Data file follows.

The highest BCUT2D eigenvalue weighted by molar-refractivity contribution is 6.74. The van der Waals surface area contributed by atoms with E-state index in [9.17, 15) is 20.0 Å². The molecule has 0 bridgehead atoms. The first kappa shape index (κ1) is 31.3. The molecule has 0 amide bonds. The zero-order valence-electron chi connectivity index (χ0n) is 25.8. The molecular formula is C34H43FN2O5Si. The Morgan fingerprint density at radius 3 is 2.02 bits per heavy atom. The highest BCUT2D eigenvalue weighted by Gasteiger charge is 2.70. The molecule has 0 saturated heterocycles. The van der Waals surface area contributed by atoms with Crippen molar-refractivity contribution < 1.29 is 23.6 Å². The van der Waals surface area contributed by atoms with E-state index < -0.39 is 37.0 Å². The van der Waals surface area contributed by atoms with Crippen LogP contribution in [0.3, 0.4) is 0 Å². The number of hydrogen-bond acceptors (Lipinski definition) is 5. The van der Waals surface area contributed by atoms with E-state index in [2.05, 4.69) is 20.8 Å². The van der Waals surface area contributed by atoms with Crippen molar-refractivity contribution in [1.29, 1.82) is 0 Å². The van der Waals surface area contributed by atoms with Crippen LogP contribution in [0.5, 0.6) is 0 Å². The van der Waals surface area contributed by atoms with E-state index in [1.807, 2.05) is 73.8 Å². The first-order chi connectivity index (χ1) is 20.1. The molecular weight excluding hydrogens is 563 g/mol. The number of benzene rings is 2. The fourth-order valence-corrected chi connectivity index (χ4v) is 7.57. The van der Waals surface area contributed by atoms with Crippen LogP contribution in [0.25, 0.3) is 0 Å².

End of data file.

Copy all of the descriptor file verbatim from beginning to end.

The highest BCUT2D eigenvalue weighted by molar-refractivity contribution is 6.74. The van der Waals surface area contributed by atoms with E-state index in [9.17, 15) is 20.0 Å². The molecule has 0 bridgehead atoms. The first kappa shape index (κ1) is 31.3. The molecule has 0 amide bonds. The zero-order valence-electron chi connectivity index (χ0n) is 25.8. The molecular formula is C34H43FN2O5Si. The Morgan fingerprint density at radius 3 is 2.02 bits per heavy atom. The highest BCUT2D eigenvalue weighted by Gasteiger charge is 2.70. The molecule has 0 saturated heterocycles. The van der Waals surface area contributed by atoms with Crippen molar-refractivity contribution < 1.29 is 23.6 Å². The van der Waals surface area contributed by atoms with E-state index < -0.39 is 37.0 Å². The van der Waals surface area contributed by atoms with Crippen LogP contribution in [0.3, 0.4) is 0 Å². The number of hydrogen-bond acceptors (Lipinski definition) is 5. The van der Waals surface area contributed by atoms with E-state index in [2.05, 4.69) is 20.8 Å². The van der Waals surface area contributed by atoms with Crippen molar-refractivity contribution in [1.29, 1.82) is 0 Å². The van der Waals surface area contributed by atoms with Crippen LogP contribution in [0.5, 0.6) is 0 Å². The van der Waals surface area contributed by atoms with E-state index in [1.807, 2.05) is 73.8 Å². The first-order chi connectivity index (χ1) is 20.1. The molecular weight excluding hydrogens is 563 g/mol. The number of benzene rings is 2. The fourth-order valence-corrected chi connectivity index (χ4v) is 7.57. The van der Waals surface area contributed by atoms with Crippen LogP contribution in [0.25, 0.3) is 0 Å².